Becoming Hillary

By diderot

April 14, 2018

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know Hillary Clinton.

Well…OK.  It’s not like I ever met her.  And no, she doesn’t know me from Adam. 

But the house where I grew up is about a mile from the one where she did.  And if it not for a district boundary between us, we would have been in the same high school at the same time.  We almost certainly passed each other on the street somewhere.  She would have camped with her group of friends at the Pickwick Theatre on a Friday night at the same time I did with mine.  On my summer job at Richard’s Men’s Wear, maybe I once sold a sport coat to her Dad.

My point here is that I know where Hillary comes from—figuratively as well as literally.  And the reasons you might not love her –the seeds of ‘Hillary hate’--probably come from being raised in that place at that time. 

Let me deal first with place.  Our neighborhood was solidly conservative, in the traditional sense of the word.  Sheltered.  Cautious.  Standing for the ‘right things’.  My Mother was always proud that our ward elected the only Republican alderman in Boss Daley’s solidly-Democratic Chicago. 

In terms of time, I think the best way to describe that period is the 60’s before they became “The 60’s”.  As a minister who knew Hillary then told the Washington Post, kids knew the rules: “Be nice.  Don’t drink, don’t smoke, don’t say dirty words, don’t pierce your ears and don’t be contaminated by the world outside.”  There was an accepted sense of order inside our bubble.

Now, to be clear, not everybody was the same.  The guy who wrote the hit musical Grease went to my high school.  And watching John Travolta and Olivia Newton-John in the movie version, you won’t find former Cub Scouts or future stamp collectors.  In fact, the definitive social divide in our schools at that time was between those ‘greasers’—with their black socks and leather jackets--and the ‘collegiates’, with white socks and letter sweaters.  That was it.  We didn’t have stoners.  We didn’t have goths.  And while there were certainly plenty of geeks, they hadn’t figured out yet how to get together and take over the world. 

It’s obvious that Hillary belonged to the collegiates.  But she was special, even within that group.  She occupied the upper stratum, clearly headed for big things.  And she did so by fervently adopting the mores of her group…and then perfecting it throughout life:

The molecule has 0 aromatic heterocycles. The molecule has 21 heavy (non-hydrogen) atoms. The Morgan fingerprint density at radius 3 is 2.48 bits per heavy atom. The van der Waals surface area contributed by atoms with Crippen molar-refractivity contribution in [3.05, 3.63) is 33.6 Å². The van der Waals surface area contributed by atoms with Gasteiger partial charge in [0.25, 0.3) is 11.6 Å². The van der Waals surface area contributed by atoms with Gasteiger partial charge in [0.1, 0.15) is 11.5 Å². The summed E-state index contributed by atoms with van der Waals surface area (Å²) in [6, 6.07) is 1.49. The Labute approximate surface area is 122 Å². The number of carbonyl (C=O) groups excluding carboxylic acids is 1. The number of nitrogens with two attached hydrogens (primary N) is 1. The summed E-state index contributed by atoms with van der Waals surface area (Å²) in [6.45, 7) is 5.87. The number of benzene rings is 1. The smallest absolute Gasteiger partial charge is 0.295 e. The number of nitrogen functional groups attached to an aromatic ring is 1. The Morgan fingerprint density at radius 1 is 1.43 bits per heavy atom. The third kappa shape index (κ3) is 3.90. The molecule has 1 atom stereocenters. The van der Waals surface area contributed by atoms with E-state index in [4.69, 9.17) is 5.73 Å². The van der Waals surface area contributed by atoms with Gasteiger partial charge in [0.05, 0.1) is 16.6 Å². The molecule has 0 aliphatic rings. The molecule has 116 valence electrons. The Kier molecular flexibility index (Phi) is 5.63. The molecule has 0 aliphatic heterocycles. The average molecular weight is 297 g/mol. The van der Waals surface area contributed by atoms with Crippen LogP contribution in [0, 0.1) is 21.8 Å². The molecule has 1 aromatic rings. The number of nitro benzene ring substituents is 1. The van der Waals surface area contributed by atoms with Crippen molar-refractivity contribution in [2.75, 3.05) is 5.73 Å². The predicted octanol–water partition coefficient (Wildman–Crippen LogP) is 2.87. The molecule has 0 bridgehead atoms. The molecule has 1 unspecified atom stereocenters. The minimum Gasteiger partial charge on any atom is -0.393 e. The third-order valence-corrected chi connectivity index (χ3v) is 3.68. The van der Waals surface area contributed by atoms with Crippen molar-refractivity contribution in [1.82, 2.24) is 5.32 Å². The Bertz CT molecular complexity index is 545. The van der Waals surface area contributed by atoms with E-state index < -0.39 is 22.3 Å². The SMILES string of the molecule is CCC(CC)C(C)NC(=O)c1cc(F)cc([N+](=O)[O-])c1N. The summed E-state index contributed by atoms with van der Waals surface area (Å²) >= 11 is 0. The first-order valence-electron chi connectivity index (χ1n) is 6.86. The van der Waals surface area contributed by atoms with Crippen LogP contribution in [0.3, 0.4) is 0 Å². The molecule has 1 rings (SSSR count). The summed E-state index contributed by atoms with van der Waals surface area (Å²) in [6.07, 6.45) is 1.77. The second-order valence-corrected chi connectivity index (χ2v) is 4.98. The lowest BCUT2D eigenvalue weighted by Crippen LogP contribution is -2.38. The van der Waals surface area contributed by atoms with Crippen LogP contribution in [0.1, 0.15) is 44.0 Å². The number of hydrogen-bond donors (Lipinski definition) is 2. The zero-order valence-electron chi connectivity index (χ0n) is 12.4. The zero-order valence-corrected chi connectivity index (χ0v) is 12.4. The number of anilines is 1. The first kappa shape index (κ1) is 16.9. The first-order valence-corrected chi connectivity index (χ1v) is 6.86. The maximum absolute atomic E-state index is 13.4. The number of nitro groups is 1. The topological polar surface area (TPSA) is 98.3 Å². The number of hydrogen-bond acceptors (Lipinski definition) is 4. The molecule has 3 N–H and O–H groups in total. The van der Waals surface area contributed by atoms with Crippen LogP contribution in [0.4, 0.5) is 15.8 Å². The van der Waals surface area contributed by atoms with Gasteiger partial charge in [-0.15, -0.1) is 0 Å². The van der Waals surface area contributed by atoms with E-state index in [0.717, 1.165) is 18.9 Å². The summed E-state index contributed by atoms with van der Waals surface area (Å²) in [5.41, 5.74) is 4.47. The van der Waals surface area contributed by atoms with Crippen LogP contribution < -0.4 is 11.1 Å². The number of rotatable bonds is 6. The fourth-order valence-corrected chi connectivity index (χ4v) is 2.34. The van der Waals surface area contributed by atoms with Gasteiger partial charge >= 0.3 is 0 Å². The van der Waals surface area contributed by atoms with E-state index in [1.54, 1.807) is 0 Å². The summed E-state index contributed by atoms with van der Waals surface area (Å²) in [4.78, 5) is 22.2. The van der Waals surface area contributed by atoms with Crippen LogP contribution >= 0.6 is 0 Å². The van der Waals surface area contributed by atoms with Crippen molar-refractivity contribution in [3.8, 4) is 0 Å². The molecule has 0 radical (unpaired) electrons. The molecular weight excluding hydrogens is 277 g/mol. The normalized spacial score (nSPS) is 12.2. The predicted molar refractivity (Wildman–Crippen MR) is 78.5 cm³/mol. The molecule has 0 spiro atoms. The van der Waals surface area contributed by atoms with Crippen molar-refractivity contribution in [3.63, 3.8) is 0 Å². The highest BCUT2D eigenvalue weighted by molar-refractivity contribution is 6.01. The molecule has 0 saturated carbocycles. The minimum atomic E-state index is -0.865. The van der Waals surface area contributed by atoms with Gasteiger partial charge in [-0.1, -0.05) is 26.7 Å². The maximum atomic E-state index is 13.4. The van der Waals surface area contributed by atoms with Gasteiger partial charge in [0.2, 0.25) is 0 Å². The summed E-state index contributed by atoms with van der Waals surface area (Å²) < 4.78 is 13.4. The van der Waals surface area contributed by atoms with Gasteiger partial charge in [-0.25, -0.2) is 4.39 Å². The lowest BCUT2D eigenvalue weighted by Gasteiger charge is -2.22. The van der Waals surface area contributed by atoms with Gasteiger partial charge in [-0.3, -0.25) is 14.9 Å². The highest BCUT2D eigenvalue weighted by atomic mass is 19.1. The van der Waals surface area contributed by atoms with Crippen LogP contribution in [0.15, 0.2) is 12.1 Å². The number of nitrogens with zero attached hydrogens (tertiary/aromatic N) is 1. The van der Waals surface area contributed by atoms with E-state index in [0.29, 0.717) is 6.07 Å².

·       Play by the rules—but stand up and speak out.  We were taught to uniformly obey authority—parents, teachers, the cop on the beat.  We were free to run our race, but we knew where the guardrails were.  However, within those guardrails, acceleration and passing were not just allowed, but quietly encouraged by authority.  After all, there must be winners.  From those winners, exceptionalism was expected.  The problem was, as a ‘girl’, you started the race 20 yards behind.  Still, Hillary’s high school resume overflows with standing up, standing out…and passing almost everyone else in the process. 

·       Break out of the bubble.  In high school, you’re obsessed with high school.  Who’s dating whom?  Who should be homecoming queen?  Can you believe he said that in class!?  But some learn to look wider. The same minister quoted above took it upon himself to expose kids to what lay beyond.  That meant talking about the poetry of E.E. Cummings…debating the content and meaning of Picasso’s Guernica…and taking kids--including Hillary--to hear a talk by Dr. Martin Luther King, Jr.  This is how she first broke out of her bubble, adopting a viewpoint that would come to include—quite literally—the whole world.

·       Say it straight.  We might have known not to speak until spoken to; but once we did, there was no pretension.  Nobody back then liked or tolerated a braggart.  And false modesty wasn’t in the cultural playbook yet.  Sugar-coating and evasion weren’t Hillary then, and never have been.  She certainly could have saved a lot of grief and ridicule had she never identified (100% correctly) the “vast right-wing conspiracy” working against her and her husband.  Or had she not defended her professional aspirations by stating, “I guess I could have stayed home and baked cookies…”.  Or by calling out “the deplorables.”  Or, speaking of the current morass, “…there’s no doubt in my mind that Putin wanted me to lose and wanted Trump to win.  And there’s no doubt in my mind that the Trump campaign and other associates have worked really hard to hide their connections with the Russians.”  Some people simply can’t handle the truth.  She could.